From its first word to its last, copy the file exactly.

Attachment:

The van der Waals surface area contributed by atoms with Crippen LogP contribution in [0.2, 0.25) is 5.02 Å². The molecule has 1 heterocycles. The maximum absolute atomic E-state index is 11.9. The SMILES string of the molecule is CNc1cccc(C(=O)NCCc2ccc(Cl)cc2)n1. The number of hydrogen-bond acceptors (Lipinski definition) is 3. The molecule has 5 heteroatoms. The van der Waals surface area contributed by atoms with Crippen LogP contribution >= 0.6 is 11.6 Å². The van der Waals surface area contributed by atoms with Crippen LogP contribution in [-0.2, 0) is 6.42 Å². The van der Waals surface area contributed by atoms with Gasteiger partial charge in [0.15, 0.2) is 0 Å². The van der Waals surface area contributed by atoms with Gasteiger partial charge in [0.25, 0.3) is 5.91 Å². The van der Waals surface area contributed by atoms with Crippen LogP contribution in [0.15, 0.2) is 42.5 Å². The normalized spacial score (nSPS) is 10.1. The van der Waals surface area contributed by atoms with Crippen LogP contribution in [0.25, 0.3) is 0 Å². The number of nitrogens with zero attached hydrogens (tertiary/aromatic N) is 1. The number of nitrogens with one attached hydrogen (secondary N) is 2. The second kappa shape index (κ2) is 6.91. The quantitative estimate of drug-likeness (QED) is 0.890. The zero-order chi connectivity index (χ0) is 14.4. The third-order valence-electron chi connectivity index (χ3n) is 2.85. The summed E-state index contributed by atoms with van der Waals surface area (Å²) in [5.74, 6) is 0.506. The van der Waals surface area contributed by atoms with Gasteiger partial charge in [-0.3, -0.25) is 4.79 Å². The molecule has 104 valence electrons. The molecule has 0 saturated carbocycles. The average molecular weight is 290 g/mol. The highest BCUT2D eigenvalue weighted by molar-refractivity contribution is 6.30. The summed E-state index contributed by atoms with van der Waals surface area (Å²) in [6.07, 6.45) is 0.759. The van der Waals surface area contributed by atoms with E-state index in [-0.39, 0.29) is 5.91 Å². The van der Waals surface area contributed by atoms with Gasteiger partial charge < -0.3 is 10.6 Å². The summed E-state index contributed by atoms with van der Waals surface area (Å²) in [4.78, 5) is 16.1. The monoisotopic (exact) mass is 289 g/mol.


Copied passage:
The van der Waals surface area contributed by atoms with Crippen LogP contribution in [0.2, 0.25) is 5.02 Å². The molecule has 1 heterocycles. The maximum absolute atomic E-state index is 11.9. The SMILES string of the molecule is CNc1cccc(C(=O)NCCc2ccc(Cl)cc2)n1. The number of hydrogen-bond acceptors (Lipinski definition) is 3. The molecule has 5 heteroatoms. The van der Waals surface area contributed by atoms with Crippen LogP contribution >= 0.6 is 11.6 Å². The van der Waals surface area contributed by atoms with Crippen LogP contribution in [-0.2, 0) is 6.42 Å². The van der Waals surface area contributed by atoms with Gasteiger partial charge in [0.15, 0.2) is 0 Å². The van der Waals surface area contributed by atoms with Gasteiger partial charge in [0.25, 0.3) is 5.91 Å². The van der Waals surface area contributed by atoms with Crippen LogP contribution in [0.15, 0.2) is 42.5 Å². The normalized spacial score (nSPS) is 10.1. The van der Waals surface area contributed by atoms with Crippen LogP contribution in [0.25, 0.3) is 0 Å². The number of nitrogens with zero attached hydrogens (tertiary/aromatic N) is 1. The number of nitrogens with one attached hydrogen (secondary N) is 2. The second kappa shape index (κ2) is 6.91. The quantitative estimate of drug-likeness (QED) is 0.890. The zero-order chi connectivity index (χ0) is 14.4. The third-order valence-electron chi connectivity index (χ3n) is 2.85. The summed E-state index contributed by atoms with van der Waals surface area (Å²) in [5.74, 6) is 0.506. The van der Waals surface area contributed by atoms with Gasteiger partial charge in [-0.3, -0.25) is 4.79 Å². The molecule has 104 valence electrons. The molecule has 0 saturated carbocycles. The average molecular weight is 290 g/mol. The highest BCUT2D eigenvalue weighted by molar-refractivity contribution is 6.30. The summed E-state index contributed by atoms with van der Waals surface area (Å²) in [6.07, 6.45) is 0.759. The van der Waals surface area contributed by atoms with E-state index in [-0.39, 0.29) is 5.91 Å². The van der Waals surface area contributed by atoms with Gasteiger partial charge < -0.3 is 10.6 Å². The summed E-state index contributed by atoms with van der Waals surface area (Å²) in [4.78, 5) is 16.1. The monoisotopic (exact) mass is 289 g/mol.